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Everything posted by Readwine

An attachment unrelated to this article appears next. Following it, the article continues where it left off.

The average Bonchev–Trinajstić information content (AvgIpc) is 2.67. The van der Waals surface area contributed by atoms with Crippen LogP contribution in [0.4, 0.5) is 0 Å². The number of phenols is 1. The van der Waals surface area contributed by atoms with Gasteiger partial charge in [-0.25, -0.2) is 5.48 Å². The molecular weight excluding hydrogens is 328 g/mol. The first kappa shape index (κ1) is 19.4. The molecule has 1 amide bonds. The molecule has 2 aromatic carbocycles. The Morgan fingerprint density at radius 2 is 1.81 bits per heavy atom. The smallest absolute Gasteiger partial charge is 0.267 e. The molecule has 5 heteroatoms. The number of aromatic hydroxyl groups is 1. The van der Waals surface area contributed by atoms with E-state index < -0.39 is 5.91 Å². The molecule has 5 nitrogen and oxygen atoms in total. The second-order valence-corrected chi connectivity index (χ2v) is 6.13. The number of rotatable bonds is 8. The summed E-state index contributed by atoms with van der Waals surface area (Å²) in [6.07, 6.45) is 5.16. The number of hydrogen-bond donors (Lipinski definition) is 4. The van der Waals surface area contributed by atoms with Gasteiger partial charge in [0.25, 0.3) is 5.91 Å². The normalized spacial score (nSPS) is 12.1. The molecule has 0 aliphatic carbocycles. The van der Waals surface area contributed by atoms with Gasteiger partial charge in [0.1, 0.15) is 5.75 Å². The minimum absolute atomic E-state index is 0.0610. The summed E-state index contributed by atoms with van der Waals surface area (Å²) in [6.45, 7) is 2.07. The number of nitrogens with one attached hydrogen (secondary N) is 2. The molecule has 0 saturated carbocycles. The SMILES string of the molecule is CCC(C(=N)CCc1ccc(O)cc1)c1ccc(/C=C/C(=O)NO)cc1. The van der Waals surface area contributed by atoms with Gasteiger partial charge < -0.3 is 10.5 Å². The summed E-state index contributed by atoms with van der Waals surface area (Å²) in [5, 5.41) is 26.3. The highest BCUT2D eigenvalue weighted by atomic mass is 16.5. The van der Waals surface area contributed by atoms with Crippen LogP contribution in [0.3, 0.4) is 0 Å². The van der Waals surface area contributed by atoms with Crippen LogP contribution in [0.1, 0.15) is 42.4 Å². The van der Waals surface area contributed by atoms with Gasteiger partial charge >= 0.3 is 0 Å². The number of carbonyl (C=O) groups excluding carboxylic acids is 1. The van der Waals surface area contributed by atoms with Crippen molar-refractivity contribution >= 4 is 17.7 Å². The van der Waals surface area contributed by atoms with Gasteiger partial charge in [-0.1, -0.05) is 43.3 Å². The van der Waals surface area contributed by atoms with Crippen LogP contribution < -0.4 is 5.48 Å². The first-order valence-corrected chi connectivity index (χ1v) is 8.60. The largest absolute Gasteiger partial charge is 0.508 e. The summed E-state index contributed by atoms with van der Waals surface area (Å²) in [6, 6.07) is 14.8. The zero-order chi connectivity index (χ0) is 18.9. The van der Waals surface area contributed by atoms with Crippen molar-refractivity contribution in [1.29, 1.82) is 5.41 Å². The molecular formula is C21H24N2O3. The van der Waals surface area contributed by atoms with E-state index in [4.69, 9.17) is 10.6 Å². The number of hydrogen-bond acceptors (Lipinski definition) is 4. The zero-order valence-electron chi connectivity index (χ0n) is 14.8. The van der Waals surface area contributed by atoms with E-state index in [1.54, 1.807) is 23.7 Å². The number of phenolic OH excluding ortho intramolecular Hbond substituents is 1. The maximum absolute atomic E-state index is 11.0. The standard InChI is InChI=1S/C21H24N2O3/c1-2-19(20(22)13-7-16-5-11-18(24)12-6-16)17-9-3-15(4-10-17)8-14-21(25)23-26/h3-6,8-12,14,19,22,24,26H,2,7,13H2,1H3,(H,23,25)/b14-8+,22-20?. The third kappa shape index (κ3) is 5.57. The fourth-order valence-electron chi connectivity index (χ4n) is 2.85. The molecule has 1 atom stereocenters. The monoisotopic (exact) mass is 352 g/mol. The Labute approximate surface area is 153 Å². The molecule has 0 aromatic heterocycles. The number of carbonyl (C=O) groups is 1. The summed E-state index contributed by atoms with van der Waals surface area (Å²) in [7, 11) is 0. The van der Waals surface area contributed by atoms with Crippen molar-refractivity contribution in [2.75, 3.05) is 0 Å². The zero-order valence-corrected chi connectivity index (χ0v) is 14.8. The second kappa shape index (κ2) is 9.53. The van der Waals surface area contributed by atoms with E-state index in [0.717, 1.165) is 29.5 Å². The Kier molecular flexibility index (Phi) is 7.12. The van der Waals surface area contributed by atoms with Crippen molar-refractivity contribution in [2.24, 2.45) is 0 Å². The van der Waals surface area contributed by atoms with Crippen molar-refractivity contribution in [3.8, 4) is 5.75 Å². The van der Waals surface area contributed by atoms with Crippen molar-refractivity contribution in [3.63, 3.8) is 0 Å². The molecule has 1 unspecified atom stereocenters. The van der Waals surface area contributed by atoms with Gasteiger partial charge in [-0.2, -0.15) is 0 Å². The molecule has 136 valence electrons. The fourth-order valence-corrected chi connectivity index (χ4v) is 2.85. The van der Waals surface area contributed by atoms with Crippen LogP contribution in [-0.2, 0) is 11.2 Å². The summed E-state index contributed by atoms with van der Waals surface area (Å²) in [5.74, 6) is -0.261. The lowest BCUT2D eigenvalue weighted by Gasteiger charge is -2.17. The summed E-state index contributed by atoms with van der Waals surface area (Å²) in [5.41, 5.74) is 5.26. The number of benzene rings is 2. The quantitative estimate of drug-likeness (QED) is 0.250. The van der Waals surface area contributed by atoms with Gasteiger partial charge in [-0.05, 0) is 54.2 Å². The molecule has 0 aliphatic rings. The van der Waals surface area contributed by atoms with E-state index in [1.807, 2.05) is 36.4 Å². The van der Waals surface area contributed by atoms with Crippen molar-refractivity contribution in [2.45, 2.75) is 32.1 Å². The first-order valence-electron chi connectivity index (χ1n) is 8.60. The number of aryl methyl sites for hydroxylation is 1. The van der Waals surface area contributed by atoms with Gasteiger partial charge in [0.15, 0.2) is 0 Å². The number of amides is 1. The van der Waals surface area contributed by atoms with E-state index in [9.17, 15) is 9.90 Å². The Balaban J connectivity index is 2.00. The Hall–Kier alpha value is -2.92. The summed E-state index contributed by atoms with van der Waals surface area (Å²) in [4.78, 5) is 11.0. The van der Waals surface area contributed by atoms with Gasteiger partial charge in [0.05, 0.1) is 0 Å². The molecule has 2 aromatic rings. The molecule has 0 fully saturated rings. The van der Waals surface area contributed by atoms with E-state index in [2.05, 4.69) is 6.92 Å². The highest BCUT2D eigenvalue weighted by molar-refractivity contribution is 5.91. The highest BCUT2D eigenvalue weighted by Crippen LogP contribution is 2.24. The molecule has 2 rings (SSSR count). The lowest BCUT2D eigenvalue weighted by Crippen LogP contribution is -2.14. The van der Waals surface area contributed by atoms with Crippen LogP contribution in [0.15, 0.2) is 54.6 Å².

1. The Sweetness at the Bottom of the Pie by Alan Bradley Blurb from Amazon: It's the beginning of a lazy summer in 1950 at the sleepy English village of Bishop's Lacey. Up at the great house of Buckshaw, aspiring chemist Flavia de Luce passes the time tinkering in the laboratory she's inherited from her deceased mother and an eccentric great uncle. When Flavia discovers a murdered stranger in the cucumber patch outside her bedroom window early one morning, she decides to leave aside her flasks and Bunsen burners to solve the crime herself, much to the chagrin of the local authorities. But who can blame her? What else does an eleven-year-old science prodigy have to do when left to her own devices? With her widowed father and two older sisters far too preoccupied with their own pursuits and passions�stamp collecting, adventure novels, and boys respectively�Flavia takes off on her trusty bicycle Gladys to catch a murderer. In Alan Bradley's critically acclaimed debut mystery, The Sweetness at the Bottom of the Pie, adult readers will be totally charmed by this fearless, funny, and unflappable kid sleuth. But don't be fooled: this carefully plotted detective novel (the first in a new series) features plenty of unexpected twists and turns and loads of tasty period detail. As the pages fly by, you'll be rooting for this curious combination of Harriet the Spy and Sherlock Holmes. Go ahead, take a bite. This novel was a great surprise and a lovely delight. It is a straight forward mystery devoid of any graphic scenes or sexual situations (a nice change now and then). It is funny, fast-paced and lighthearted; it is also, to my delight, very British. I loved the writing style: smooth, swift and quite amusing. It is definitely written in the vocabulary of an older teenager or adult. I don�t think an eleven year old could actually get through it without a struggle (at least not a US pre-teen- US reading skills generally are appalling). Even though the mystery unfolds through the eyes and ears of a little girl, I think the novel is really written for an adult. It is almost nostalgic, taking you back to when you were 11. The main character, Flavia, is simply fabulous: smart, resourceful and very brave, with a fragile but firm philosophy of �Me against the World.� She adores chemistry, particularly poisons, which makes for an intriguing little girl. It is amazing how a male author really delved into the character of Flavia and really captured her views of an adult world (absent minded father and deceased mother), her constant rivalry against her older sisters and her friendship (cemented through the instruction of lock picking) with an old shell-shocked gardener. The plot of the mystery is really plain vanilla, but the delight of this novel is not in the mystery but in the characters of the mystery, particularly Flavia. This is apparently the first book in a series. So I shall be looking forward with great anticipation for the next installments. I give it a 10/10